Dedicate yourself to life long learning. There will always be new things to learn, and always be on the lookout for ways to educate yourself. Read good books, find good blogs, meet new people, experience new things. Here’s a list of books, blogs, videos or articles that I have found useful or inspiring.
For starters, check out Dollar After Dollar’s list of ways to accelerate personal growth. If you can get all 57 habits under your belt, you’ll be making huge strides towards a rich life.
Speaking of a rich life, Dave Ramsey’s ‘The Total Money Makeover‘ is many people’s personal finance manifesto for a reason. It takes you baby step by baby step through transforming your financial condition from drowning in debt to mastering your finances. Your finances don’t have to be crazy bad to learn from it either. I had the book given to me as a wedding present, and it was the first book on personal finance I’d read. I in part credit this book for putting me on a firm financial footing.
If Dave Ramsey nails the ‘how’ of personal finance, Carl Richards nails the ‘why’ in his book ‘The One Page Financial Plan.’ Throughout the book he explores the reasons for setting and keeping financial goals. He encourages you to examine your goals and dreams and tailor your finances around those.
If you’re not into reading a full book, check out my post exploring the ‘why’ of personal finance. Wealth Well Done goes even deeper, exploring what true wealth really is and how it fits into the purpose of life. Also check out Geoff Blades who encourages you to figure what you want before you go chasing ‘easy money.’
In ‘The Index Card‘, Helaine Olen and Harold Pollack distill personal finance down to 10 basic rules that will fit on an index card to guide your personal finances. They keep things simple by not writing a detailed ‘how-to’ manual. Rather, they aim to outline the underlying principles of personal finance and rules that will help you avoid expensive money traps.
Of course, saving is at the core of financial planning. If you’ve never been able to get the knack of saving, Jacob Merkley encourages you to ‘Hulk it up’ with great saving plan with realistic tips to help you follow through.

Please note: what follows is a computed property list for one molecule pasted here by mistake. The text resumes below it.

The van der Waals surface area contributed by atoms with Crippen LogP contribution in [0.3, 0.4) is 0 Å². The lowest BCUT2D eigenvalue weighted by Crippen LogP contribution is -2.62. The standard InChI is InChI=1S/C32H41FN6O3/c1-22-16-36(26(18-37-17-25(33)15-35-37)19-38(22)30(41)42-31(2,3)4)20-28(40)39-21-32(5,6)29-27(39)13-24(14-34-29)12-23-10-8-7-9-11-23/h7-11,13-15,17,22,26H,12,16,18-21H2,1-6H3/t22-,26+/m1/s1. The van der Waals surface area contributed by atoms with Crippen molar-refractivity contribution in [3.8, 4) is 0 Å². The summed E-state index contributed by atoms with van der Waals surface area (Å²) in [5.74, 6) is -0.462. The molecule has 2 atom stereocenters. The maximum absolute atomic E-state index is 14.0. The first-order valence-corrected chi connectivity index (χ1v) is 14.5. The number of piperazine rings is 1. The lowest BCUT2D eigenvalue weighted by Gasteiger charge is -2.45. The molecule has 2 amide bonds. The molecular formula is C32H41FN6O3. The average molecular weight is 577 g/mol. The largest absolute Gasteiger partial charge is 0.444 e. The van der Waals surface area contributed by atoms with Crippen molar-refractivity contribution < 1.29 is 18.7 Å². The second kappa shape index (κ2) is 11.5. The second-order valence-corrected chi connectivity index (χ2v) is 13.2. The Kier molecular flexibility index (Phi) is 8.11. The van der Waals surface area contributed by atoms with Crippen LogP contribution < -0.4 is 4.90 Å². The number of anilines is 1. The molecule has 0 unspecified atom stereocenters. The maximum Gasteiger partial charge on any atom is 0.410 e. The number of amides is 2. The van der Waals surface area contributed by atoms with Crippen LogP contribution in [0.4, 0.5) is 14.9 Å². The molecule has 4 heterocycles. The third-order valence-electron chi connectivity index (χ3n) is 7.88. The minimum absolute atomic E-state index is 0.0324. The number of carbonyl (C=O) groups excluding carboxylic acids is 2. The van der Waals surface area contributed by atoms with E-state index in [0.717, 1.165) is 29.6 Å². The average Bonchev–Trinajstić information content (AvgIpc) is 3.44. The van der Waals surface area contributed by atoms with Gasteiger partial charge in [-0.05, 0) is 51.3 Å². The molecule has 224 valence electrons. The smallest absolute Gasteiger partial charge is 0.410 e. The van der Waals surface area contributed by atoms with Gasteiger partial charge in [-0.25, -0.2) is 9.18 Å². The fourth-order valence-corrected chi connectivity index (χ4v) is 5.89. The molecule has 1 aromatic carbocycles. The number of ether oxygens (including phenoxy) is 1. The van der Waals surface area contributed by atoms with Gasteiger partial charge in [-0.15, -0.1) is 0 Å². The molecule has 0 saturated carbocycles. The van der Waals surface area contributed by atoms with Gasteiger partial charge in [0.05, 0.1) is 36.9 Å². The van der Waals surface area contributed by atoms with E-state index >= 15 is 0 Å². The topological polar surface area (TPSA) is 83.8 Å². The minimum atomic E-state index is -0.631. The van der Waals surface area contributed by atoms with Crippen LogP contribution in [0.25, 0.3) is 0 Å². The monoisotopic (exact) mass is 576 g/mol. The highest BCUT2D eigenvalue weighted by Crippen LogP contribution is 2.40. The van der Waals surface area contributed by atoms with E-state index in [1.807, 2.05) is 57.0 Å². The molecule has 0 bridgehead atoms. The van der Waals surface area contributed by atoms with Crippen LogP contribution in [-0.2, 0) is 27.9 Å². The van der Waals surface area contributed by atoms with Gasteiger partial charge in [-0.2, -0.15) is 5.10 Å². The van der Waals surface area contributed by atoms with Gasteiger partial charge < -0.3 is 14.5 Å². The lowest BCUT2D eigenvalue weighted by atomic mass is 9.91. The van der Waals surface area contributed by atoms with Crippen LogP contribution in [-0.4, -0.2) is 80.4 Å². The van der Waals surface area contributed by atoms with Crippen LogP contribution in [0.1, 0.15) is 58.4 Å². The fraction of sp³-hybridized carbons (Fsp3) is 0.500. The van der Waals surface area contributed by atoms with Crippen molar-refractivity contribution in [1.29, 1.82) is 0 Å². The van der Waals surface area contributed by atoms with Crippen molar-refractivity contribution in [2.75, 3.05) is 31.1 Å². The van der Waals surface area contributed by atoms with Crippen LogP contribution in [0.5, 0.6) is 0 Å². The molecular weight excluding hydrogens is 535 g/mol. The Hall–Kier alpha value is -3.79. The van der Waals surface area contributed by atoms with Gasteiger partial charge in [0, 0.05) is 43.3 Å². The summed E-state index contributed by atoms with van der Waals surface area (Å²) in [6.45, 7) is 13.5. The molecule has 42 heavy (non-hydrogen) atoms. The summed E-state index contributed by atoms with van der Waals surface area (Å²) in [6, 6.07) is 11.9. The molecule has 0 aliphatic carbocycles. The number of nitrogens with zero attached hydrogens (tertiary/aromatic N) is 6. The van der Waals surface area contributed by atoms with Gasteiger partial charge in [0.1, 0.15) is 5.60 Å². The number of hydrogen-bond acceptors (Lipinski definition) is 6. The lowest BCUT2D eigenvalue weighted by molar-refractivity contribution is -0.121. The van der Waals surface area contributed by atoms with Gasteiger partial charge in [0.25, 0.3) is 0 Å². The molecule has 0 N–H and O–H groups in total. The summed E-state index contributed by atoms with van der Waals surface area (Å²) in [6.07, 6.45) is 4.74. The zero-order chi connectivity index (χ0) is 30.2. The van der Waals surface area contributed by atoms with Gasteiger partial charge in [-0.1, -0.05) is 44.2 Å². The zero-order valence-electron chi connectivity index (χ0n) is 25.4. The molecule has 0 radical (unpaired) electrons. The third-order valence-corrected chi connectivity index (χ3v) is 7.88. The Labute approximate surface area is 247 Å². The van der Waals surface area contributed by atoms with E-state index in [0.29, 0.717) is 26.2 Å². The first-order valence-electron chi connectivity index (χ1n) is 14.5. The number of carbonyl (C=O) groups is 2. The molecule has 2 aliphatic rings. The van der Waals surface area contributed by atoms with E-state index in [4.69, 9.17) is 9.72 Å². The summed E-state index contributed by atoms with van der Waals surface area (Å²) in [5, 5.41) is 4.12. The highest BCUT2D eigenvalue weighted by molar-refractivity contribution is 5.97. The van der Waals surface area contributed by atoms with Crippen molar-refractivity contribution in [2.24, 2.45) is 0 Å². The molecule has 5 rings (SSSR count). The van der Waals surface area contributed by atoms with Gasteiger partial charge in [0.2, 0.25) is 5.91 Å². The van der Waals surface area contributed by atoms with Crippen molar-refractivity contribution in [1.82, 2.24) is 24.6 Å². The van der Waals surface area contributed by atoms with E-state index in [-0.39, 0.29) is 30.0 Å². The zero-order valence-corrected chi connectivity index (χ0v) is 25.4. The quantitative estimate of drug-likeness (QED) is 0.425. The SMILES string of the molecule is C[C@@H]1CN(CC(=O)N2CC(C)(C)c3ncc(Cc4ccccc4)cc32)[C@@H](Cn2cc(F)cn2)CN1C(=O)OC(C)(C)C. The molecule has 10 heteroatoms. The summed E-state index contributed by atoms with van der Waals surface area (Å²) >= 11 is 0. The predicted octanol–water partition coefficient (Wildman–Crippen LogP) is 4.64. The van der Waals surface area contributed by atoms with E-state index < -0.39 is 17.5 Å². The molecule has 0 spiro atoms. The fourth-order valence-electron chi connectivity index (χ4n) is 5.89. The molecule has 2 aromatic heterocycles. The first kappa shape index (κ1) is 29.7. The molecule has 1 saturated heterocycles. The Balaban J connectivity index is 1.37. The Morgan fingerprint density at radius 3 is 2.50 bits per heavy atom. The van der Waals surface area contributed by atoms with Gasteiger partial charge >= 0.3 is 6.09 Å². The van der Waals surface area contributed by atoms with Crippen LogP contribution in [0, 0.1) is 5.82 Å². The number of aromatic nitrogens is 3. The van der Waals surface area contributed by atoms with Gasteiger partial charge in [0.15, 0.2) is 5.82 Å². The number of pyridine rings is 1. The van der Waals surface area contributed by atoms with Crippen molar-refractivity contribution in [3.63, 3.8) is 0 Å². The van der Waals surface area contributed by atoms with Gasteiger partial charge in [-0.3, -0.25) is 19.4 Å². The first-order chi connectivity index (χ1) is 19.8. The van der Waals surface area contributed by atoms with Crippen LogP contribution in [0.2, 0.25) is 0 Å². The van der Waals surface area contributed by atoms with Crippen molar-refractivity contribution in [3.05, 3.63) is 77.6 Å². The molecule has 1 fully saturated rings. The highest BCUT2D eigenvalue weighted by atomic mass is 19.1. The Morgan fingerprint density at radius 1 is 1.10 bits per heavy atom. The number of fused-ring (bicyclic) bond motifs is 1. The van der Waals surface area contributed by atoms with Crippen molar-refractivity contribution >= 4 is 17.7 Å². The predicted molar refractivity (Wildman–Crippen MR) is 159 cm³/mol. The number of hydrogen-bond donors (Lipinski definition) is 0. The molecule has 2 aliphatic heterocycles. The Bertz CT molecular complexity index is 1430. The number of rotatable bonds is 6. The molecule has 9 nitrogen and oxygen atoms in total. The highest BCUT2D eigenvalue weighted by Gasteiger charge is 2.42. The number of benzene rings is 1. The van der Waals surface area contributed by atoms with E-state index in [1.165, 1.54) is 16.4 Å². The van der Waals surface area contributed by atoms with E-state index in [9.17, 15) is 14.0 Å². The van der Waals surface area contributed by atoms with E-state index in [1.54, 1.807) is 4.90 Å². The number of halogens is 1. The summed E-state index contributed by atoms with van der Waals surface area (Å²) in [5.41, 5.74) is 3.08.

Creating a solid foundation is more than just saving. Britt and the Benjamins has compiled a checklist of things you should have mastered by the time you’re 30. But if 30 still is a long way off, Taylor at Freedom from Money listed 24 insightful reflections on her 24th birthday. Even if you’re not 24, it’ll leave you with a lot to ponder. On the other hand, if you’re long past 24, and you don’t have a perfect financial past (who does?), don’t waste your life regretting it. Tim at Atypical Finance reminds us to move forward, make a repair plan, and celebrate the wins as you fix your mistakes.
Speaking of learning from the past, let’s not forget to learn from those who’ve gone ahead of us. In typically tasteful irreverence, Mr. Groovy celebrates early retirement with a FI Gothic painting(?) and some thoughts on life. And on a little more serious note, Fritz from The Retirement Manifesto outlines 5 steps to make within 5 years of retirement, or what he calls ‘the red zone.’ Also, be sure to check out what he does for fun.
Back to the here and now, Budget Bytes provides a constant stream of delicious recipes that will also help keep your grocery bill down. Speaking of yummy, Desirae at Half Banked says you actually can have your latte and drink it too. If that statement didn’t make sense to you, here’s the original latte shot heard around the world. But then again, maybe it’s not about the coffee at alll…
While I do strive to only write accurate information and dispense valuable advice, I am not a licensed financial adviser. All information is based solely on my personal experience and personal research and should be treated as such. Find out more.